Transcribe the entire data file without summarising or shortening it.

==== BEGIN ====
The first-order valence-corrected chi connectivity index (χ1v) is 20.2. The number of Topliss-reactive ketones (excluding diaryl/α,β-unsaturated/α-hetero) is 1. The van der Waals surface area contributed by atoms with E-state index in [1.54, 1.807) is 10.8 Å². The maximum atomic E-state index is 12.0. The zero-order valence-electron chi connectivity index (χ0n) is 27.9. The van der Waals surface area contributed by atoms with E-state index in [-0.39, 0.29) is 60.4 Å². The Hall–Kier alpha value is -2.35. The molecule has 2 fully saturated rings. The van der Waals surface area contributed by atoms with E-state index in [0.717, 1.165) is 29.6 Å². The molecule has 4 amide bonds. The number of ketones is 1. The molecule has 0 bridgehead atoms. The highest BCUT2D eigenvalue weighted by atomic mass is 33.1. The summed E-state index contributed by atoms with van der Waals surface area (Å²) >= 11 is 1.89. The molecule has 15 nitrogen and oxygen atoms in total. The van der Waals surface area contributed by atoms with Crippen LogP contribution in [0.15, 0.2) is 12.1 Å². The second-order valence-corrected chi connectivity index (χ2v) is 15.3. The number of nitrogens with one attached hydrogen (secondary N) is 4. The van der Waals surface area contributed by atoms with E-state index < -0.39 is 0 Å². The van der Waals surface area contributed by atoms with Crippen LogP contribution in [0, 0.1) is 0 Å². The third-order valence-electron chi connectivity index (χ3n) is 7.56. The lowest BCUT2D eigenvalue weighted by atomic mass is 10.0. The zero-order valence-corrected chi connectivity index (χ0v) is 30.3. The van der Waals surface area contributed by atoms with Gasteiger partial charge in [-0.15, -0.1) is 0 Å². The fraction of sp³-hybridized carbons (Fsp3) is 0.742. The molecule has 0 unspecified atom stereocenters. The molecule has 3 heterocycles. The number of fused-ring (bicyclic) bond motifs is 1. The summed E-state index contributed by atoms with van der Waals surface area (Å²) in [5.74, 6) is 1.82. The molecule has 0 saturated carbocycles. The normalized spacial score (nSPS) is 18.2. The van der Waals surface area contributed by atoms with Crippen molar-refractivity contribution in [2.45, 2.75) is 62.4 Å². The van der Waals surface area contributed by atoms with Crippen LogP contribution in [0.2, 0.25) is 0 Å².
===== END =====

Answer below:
The first-order valence-corrected chi connectivity index (χ1v) is 20.2. The number of Topliss-reactive ketones (excluding diaryl/α,β-unsaturated/α-hetero) is 1. The van der Waals surface area contributed by atoms with E-state index in [1.54, 1.807) is 10.8 Å². The maximum atomic E-state index is 12.0. The zero-order valence-electron chi connectivity index (χ0n) is 27.9. The van der Waals surface area contributed by atoms with E-state index in [-0.39, 0.29) is 60.4 Å². The Hall–Kier alpha value is -2.35. The molecule has 2 fully saturated rings. The van der Waals surface area contributed by atoms with E-state index in [0.717, 1.165) is 29.6 Å². The molecule has 4 amide bonds. The number of ketones is 1. The molecule has 0 bridgehead atoms. The highest BCUT2D eigenvalue weighted by atomic mass is 33.1. The summed E-state index contributed by atoms with van der Waals surface area (Å²) >= 11 is 1.89. The molecule has 15 nitrogen and oxygen atoms in total. The van der Waals surface area contributed by atoms with Crippen LogP contribution in [0.15, 0.2) is 12.1 Å². The second-order valence-corrected chi connectivity index (χ2v) is 15.3. The number of nitrogens with one attached hydrogen (secondary N) is 4. The van der Waals surface area contributed by atoms with E-state index < -0.39 is 0 Å². The van der Waals surface area contributed by atoms with Crippen LogP contribution in [0, 0.1) is 0 Å². The third-order valence-electron chi connectivity index (χ3n) is 7.56. The lowest BCUT2D eigenvalue weighted by atomic mass is 10.0. The zero-order valence-corrected chi connectivity index (χ0v) is 30.3. The van der Waals surface area contributed by atoms with Gasteiger partial charge in [-0.15, -0.1) is 0 Å². The fraction of sp³-hybridized carbons (Fsp3) is 0.742. The molecule has 0 unspecified atom stereocenters. The molecule has 3 heterocycles. The number of fused-ring (bicyclic) bond motifs is 1. The summed E-state index contributed by atoms with van der Waals surface area (Å²) in [5.74, 6) is 1.82. The molecule has 0 saturated carbocycles. The normalized spacial score (nSPS) is 18.2. The van der Waals surface area contributed by atoms with Crippen molar-refractivity contribution in [2.45, 2.75) is 62.4 Å². The van der Waals surface area contributed by atoms with Crippen LogP contribution in [0.2, 0.25) is 0 Å².